We recently tested the least-expensive member of Logitech’s new G line, the G100s, and it impressed us enough to earn one of our Editor’s Choice awards. Today, we have a look at the higher-tiered G500s. It’s an altogether different animal compared to its less-pricey sister, so let’s find out if it impresses just the same.
This is obviously a very different type of mouse compared to the G100s. It’s got more features and, consequently, more capability.
Not surprisingly, then, form follows function: This is a much more robust item compared to the G100s. The G500s is perfectly suited for a palm-style grip. Its size seems to be perfect for most people’s hands, the only exceptions being young children or a giant like Shaquille O’Neal. It’s very comfortable to use, as its shape is very ergonomically conscious.
You can adjust the G500s’ weight and center gravity by fitting weighted disks into the cartridge, but even at stock configuration it’s a well-balanced and weighted mouse. I may not have experienced any benefit from playing with the provided ballast, but I’m sure there are end users who would take advantage of this feature.
All of the buttons have great feel and action when clicked, with just the proper stiffness and good travel all around. The scrollwheel rotates with a satisfying ratcheting action that’s neither too loose nor too stiff. And, as with the G500s, it glides smoothly on most surfaces, with the sole exception again being plain white Bristol board. Mind you, I only mentioned this in point of fact, and not as a complaint of any sort. I seriously doubt that any end users would ever use Bristol board as a mouse pad (I do because my photography table doubles as my test bench these days). This feels like a high-quality mouse under your hand.
I want to highlight the textured surface on the G500s’ flanks. Whoever it was at Logitech that chose this material and texture should be commended, since I truly enjoyed handling this mouse. It’s not a tacky, sticky surface, but it really has an ideal amount of grip and friction. I wish the G100s was given the same exact treatment; indeed, most mice would probably be enhanced had they been endowed with the material Logitech uses on the G500s.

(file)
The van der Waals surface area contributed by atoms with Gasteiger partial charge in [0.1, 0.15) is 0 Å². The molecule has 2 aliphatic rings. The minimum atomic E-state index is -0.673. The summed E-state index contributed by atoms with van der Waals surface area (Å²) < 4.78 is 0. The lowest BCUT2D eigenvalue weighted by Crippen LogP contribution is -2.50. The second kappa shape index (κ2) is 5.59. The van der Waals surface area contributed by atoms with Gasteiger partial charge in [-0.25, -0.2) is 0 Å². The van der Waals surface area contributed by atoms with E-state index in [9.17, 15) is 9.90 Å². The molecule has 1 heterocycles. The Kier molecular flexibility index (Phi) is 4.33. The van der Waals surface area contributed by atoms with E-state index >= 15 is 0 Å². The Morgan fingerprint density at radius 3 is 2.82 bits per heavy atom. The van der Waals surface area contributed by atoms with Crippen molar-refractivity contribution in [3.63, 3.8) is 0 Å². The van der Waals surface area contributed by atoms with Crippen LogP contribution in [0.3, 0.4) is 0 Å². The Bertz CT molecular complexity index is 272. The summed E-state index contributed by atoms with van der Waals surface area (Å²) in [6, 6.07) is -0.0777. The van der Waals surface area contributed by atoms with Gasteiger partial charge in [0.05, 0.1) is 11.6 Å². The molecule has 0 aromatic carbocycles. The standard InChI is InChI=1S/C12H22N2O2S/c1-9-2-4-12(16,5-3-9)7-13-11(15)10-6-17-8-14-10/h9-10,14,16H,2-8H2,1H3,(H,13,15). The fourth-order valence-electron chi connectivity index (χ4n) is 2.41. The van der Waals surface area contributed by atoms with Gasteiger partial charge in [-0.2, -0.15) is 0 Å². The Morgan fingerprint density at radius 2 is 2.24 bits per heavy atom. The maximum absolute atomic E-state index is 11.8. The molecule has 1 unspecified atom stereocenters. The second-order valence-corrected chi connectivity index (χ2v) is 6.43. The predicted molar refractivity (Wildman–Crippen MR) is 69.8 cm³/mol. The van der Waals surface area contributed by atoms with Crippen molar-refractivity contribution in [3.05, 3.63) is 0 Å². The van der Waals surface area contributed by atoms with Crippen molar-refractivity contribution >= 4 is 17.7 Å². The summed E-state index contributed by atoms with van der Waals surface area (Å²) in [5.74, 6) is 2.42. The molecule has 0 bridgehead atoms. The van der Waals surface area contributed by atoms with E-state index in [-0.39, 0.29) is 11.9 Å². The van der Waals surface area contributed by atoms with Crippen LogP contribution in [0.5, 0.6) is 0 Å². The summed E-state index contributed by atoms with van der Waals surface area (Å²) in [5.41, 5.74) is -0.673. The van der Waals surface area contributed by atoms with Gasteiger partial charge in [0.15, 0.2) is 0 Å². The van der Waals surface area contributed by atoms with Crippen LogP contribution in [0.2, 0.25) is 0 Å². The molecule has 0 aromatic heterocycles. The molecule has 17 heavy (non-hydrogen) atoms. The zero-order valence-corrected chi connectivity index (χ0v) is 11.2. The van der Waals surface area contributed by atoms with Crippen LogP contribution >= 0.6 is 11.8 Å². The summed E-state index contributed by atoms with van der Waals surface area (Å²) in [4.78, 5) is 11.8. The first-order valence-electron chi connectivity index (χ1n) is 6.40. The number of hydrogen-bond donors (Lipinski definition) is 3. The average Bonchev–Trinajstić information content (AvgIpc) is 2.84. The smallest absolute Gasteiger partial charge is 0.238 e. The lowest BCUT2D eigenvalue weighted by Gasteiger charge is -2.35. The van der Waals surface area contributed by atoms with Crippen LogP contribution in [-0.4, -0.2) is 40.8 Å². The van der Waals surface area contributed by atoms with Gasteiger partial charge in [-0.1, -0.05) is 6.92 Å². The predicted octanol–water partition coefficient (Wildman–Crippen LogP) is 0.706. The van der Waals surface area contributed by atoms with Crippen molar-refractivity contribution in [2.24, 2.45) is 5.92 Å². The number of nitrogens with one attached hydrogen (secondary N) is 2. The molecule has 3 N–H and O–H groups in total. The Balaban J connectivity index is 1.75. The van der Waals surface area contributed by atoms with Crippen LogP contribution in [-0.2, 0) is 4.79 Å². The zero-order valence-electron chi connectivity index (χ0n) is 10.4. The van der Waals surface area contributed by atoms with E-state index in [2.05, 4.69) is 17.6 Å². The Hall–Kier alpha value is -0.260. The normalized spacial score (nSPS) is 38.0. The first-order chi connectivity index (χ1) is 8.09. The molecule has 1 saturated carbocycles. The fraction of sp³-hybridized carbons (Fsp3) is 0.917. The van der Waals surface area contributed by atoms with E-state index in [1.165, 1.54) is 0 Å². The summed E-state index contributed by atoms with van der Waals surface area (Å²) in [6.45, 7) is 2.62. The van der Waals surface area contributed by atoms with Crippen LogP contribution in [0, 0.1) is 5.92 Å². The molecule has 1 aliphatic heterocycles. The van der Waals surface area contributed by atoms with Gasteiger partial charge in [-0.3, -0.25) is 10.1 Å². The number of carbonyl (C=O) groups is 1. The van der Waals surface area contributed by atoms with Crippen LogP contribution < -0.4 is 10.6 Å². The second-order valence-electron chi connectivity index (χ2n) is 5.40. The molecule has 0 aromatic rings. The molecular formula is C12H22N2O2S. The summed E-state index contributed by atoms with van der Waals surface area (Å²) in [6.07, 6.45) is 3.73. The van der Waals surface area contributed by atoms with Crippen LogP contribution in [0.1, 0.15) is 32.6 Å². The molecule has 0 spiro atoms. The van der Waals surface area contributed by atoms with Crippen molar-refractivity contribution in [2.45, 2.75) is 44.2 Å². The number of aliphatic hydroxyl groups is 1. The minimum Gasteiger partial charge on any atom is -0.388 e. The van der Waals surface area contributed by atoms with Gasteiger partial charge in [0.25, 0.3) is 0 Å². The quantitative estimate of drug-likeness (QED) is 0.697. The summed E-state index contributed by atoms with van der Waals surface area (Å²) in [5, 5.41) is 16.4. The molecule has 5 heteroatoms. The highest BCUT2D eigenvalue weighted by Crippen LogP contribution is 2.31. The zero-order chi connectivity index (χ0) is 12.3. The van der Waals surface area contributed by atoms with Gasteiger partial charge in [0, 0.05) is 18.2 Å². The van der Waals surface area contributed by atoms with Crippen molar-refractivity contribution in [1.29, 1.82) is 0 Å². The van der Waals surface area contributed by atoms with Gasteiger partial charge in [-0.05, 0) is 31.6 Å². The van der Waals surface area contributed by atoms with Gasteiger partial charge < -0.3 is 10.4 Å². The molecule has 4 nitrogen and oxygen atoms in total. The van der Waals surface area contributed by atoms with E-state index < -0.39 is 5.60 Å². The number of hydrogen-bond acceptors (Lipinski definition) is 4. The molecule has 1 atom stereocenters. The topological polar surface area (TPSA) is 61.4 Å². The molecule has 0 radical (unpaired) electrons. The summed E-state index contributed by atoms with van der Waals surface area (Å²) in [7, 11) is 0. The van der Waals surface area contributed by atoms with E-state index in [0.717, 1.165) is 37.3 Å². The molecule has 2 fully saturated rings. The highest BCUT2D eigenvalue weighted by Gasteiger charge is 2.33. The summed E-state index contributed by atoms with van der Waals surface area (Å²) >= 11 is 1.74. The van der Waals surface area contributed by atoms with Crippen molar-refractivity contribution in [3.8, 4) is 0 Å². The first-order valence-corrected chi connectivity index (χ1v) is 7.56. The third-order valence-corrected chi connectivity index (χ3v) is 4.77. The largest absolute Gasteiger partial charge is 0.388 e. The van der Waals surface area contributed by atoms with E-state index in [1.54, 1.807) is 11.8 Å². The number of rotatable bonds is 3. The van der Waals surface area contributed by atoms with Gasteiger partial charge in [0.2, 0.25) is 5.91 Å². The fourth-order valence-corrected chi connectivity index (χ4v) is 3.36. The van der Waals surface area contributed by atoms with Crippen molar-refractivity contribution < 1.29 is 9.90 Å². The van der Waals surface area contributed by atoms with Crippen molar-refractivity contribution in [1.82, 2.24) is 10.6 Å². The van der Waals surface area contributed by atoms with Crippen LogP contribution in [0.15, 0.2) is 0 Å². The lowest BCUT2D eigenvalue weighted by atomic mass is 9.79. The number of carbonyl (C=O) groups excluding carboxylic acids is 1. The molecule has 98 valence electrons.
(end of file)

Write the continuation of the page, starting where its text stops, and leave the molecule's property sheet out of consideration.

It excels in every usage scenario. I used it in games, I used it at the office, I used it while browsing the Web. No matter what I used it for, it is consistently enjoyable. It tracks accurately, every button does what it is configured to do. It just plain works. Honestly, although it may sound like a blasé throwaway line, it’s meant to be very high praise indeed. There’s nothing worse than something that doesn’t really work as promised.
As it was with the G100s, the LGS is well-integrated with the G500s. It’s easily the most user-friendly configuration software that I know about. It’s elegant and fully-functional.
The only complaint I’ll bother to register is, again, its rather goofy decorative graphics. It’s eyecatching, sure. But pretty?
At least the G500s’ asymmetrical shape doesn’t make it look like an insect the way the G100s does, in my eyes.
So what do we make of this $69.99 G500s? Based on build quality, ergonomics, and features, I think Logitech’s G line has another winner. It’s obviously not a stripped down sports car-type like the G100s is. Rather, I think this is a bit more like a BMW M5: It’s got capabilities beyond what just a “normal” mouse (ten buttons and adjustable ballast and weight distribution aren’t exactly standard features, you know) would typically have, and the build quality is outstanding. It feels like a luxury item compared to its stripped down G sister, the G100s, but it never feels fat or that it’s weighed down with excesses. It can handle the serious business as a utilitarian mouse could, and it can handle more fun activities like gaming with equal aplomb.
It’s easy to award the Logitech G500s Techgage’s Editor’s Choice award.
Logitech G500s Gaming Mouse